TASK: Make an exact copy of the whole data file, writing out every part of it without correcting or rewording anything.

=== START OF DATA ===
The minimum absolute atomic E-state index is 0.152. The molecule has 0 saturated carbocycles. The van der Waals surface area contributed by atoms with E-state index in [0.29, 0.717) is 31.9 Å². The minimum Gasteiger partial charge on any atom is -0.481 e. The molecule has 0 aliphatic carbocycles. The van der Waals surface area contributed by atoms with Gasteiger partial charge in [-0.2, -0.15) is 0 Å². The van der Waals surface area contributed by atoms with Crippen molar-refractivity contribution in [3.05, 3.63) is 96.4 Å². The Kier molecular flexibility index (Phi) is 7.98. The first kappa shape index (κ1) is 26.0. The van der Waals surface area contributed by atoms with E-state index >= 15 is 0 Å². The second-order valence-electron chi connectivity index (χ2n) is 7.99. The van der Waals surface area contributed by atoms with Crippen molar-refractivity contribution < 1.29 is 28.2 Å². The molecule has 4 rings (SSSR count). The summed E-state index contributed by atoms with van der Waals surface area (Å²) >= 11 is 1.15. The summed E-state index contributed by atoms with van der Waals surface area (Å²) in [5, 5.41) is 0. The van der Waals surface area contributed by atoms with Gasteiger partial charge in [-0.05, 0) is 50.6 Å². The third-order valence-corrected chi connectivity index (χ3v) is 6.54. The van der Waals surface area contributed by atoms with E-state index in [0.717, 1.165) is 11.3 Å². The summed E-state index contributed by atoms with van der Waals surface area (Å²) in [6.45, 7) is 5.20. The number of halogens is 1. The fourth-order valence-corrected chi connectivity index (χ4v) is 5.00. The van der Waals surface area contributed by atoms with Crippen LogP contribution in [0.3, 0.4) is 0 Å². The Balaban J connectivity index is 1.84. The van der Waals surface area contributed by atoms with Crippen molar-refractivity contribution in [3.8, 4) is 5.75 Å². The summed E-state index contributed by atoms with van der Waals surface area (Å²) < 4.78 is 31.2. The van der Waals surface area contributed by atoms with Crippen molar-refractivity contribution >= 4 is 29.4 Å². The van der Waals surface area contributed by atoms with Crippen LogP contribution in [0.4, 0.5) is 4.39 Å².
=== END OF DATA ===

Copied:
The minimum absolute atomic E-state index is 0.152. The molecule has 0 saturated carbocycles. The van der Waals surface area contributed by atoms with E-state index in [0.29, 0.717) is 31.9 Å². The minimum Gasteiger partial charge on any atom is -0.481 e. The molecule has 0 aliphatic carbocycles. The van der Waals surface area contributed by atoms with Gasteiger partial charge in [-0.2, -0.15) is 0 Å². The van der Waals surface area contributed by atoms with Crippen molar-refractivity contribution in [3.05, 3.63) is 96.4 Å². The Kier molecular flexibility index (Phi) is 7.98. The first kappa shape index (κ1) is 26.0. The van der Waals surface area contributed by atoms with E-state index >= 15 is 0 Å². The second-order valence-electron chi connectivity index (χ2n) is 7.99. The van der Waals surface area contributed by atoms with Crippen molar-refractivity contribution < 1.29 is 28.2 Å². The molecule has 4 rings (SSSR count). The summed E-state index contributed by atoms with van der Waals surface area (Å²) >= 11 is 1.15. The summed E-state index contributed by atoms with van der Waals surface area (Å²) in [5, 5.41) is 0. The van der Waals surface area contributed by atoms with Gasteiger partial charge in [-0.05, 0) is 50.6 Å². The third-order valence-corrected chi connectivity index (χ3v) is 6.54. The van der Waals surface area contributed by atoms with E-state index in [0.717, 1.165) is 11.3 Å². The summed E-state index contributed by atoms with van der Waals surface area (Å²) in [6.45, 7) is 5.20. The number of halogens is 1. The fourth-order valence-corrected chi connectivity index (χ4v) is 5.00. The van der Waals surface area contributed by atoms with Crippen LogP contribution in [0.3, 0.4) is 0 Å². The Balaban J connectivity index is 1.84. The van der Waals surface area contributed by atoms with Crippen molar-refractivity contribution in [3.8, 4) is 5.75 Å². The summed E-state index contributed by atoms with van der Waals surface area (Å²) < 4.78 is 31.2. The van der Waals surface area contributed by atoms with Crippen molar-refractivity contribution >= 4 is 29.4 Å². The van der Waals surface area contributed by atoms with Crippen LogP contribution in [0.4, 0.5) is 4.39 Å².